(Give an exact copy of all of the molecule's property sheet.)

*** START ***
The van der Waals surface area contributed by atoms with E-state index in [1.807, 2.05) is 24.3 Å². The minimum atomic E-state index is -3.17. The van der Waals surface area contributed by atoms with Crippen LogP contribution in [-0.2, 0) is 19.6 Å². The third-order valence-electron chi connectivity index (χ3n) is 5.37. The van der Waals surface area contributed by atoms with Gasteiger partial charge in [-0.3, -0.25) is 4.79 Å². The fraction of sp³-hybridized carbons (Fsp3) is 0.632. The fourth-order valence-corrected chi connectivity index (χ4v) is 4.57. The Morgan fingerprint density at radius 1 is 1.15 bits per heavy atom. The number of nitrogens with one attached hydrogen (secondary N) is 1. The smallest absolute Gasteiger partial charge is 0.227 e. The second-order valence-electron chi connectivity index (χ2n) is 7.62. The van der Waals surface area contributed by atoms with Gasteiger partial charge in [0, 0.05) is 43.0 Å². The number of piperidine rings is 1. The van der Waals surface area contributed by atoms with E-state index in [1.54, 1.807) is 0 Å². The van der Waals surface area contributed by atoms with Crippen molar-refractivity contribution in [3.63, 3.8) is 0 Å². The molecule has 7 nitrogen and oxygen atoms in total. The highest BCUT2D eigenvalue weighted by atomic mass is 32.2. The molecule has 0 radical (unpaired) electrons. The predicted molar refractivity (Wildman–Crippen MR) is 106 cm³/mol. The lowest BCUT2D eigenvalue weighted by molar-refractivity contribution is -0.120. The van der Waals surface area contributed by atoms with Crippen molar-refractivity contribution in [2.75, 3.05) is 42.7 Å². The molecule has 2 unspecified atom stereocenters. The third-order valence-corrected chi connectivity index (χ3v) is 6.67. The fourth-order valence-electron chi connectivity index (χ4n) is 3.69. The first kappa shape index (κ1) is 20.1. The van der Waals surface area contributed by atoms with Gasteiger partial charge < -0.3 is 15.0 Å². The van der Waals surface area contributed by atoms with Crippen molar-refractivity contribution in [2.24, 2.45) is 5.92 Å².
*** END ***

The van der Waals surface area contributed by atoms with E-state index in [1.807, 2.05) is 24.3 Å². The minimum atomic E-state index is -3.17. The van der Waals surface area contributed by atoms with Crippen LogP contribution in [-0.2, 0) is 19.6 Å². The third-order valence-electron chi connectivity index (χ3n) is 5.37. The van der Waals surface area contributed by atoms with Gasteiger partial charge in [-0.3, -0.25) is 4.79 Å². The fraction of sp³-hybridized carbons (Fsp3) is 0.632. The fourth-order valence-corrected chi connectivity index (χ4v) is 4.57. The Morgan fingerprint density at radius 1 is 1.15 bits per heavy atom. The number of nitrogens with one attached hydrogen (secondary N) is 1. The smallest absolute Gasteiger partial charge is 0.227 e. The second-order valence-electron chi connectivity index (χ2n) is 7.62. The van der Waals surface area contributed by atoms with Gasteiger partial charge in [0, 0.05) is 43.0 Å². The number of piperidine rings is 1. The van der Waals surface area contributed by atoms with E-state index in [1.54, 1.807) is 0 Å². The van der Waals surface area contributed by atoms with Crippen molar-refractivity contribution in [3.63, 3.8) is 0 Å². The molecule has 7 nitrogen and oxygen atoms in total. The highest BCUT2D eigenvalue weighted by atomic mass is 32.2. The molecule has 0 radical (unpaired) electrons. The predicted molar refractivity (Wildman–Crippen MR) is 106 cm³/mol. The lowest BCUT2D eigenvalue weighted by molar-refractivity contribution is -0.120. The van der Waals surface area contributed by atoms with Crippen molar-refractivity contribution in [2.75, 3.05) is 42.7 Å². The molecule has 2 unspecified atom stereocenters. The third-order valence-corrected chi connectivity index (χ3v) is 6.67. The fourth-order valence-electron chi connectivity index (χ4n) is 3.69. The first kappa shape index (κ1) is 20.1. The van der Waals surface area contributed by atoms with Gasteiger partial charge < -0.3 is 15.0 Å². The van der Waals surface area contributed by atoms with Crippen molar-refractivity contribution in [2.24, 2.45) is 5.92 Å².